In my opinion, today’s leaders need to be able to gain trust and inspire employees to ultimately reassure and advance change in the unpredictable business environment of today. Today’s leaders must first have the natural desire to be a servant first, to serve others, which will then lead to their conscious effort to develop themselves into an effective leadership position (Hein, 2003). Being able to establish and achieve a sustainable strategic vision for their organization or community is the central role of a servant leader (Banutu-Gomez, 2004), rather than establishing and achieving their personally beneficial goals (Dubrin, Dalglish & Miller, 2006).

Dubrin et al suggest that the following leadership roles are adopted for success:

– Place service before self interest
– Listen first to express confidence in others
– Inspire trust by being trustworthy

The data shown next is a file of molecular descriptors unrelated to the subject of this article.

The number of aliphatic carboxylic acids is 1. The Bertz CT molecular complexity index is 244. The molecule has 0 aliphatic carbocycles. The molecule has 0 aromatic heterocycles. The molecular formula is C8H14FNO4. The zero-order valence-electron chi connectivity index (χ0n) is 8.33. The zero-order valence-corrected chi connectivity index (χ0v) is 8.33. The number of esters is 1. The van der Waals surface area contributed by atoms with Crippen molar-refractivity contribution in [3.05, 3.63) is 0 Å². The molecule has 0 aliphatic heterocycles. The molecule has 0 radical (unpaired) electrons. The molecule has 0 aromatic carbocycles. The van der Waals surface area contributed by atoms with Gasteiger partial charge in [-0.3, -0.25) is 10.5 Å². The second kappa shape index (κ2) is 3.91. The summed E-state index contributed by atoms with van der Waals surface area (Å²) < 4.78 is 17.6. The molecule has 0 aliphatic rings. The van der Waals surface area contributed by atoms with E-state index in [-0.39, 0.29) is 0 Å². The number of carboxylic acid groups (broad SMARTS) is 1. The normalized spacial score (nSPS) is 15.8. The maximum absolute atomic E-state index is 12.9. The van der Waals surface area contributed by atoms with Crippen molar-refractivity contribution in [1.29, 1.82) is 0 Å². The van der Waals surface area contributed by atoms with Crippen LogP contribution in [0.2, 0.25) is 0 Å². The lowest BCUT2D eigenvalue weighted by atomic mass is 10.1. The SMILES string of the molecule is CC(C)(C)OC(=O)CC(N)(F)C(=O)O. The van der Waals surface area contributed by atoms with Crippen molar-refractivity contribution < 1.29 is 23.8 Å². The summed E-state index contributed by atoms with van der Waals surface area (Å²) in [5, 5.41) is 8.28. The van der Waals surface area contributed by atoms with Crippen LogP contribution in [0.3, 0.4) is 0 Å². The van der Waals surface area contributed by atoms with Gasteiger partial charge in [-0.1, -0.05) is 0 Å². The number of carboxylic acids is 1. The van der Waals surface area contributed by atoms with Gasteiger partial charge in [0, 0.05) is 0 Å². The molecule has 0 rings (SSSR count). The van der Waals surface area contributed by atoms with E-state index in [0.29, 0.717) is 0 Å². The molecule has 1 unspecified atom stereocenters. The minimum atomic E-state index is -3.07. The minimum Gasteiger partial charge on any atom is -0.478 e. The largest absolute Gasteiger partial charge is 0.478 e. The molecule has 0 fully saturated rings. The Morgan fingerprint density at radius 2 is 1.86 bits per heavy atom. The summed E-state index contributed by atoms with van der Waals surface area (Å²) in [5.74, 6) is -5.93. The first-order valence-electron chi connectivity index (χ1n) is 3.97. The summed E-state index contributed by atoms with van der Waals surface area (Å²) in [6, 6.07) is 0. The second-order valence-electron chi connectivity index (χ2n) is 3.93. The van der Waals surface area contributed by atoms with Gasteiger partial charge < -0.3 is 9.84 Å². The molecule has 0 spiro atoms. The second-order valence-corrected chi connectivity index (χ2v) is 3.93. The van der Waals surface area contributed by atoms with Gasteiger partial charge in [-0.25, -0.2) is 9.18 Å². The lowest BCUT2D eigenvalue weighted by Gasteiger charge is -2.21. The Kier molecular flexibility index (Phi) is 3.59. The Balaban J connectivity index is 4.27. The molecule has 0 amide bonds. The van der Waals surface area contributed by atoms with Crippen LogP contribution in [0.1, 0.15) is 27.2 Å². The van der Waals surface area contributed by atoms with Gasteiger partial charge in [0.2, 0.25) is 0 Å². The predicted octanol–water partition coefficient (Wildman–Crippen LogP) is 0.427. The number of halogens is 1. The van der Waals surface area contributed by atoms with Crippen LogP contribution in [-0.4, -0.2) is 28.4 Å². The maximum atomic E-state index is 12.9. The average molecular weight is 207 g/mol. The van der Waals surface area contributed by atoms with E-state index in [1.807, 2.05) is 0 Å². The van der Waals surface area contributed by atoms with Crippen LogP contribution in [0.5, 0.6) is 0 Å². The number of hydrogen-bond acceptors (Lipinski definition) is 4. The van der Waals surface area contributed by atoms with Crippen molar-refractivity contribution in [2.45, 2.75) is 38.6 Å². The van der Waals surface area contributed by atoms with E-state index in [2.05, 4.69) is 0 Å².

– Focus on what is feasible to accomplish
– Lend a hand
– Provide tools

These are age-old principles that need to be fostered and grown in organizations today.

Leadership and Change Reply

Our ability to understand and manage organizational change increasingly depends on our ability to understand and manage the most important drivers for employees

These can vary considerably from situation to situation. We need therefore to be able to identify and interpret the nature of change, and other factors impacting employees, rather than merely referring to a checklist. People’s needs, and their perceptions of their needs, can change quickly, and tend to do so more when they are unhappy.

Organizational leaders naturally see change from their own standpoint. Crucially, to manage change more effectively leaders must now see change in terms of its effects on employees, and must understand how employees feel about it.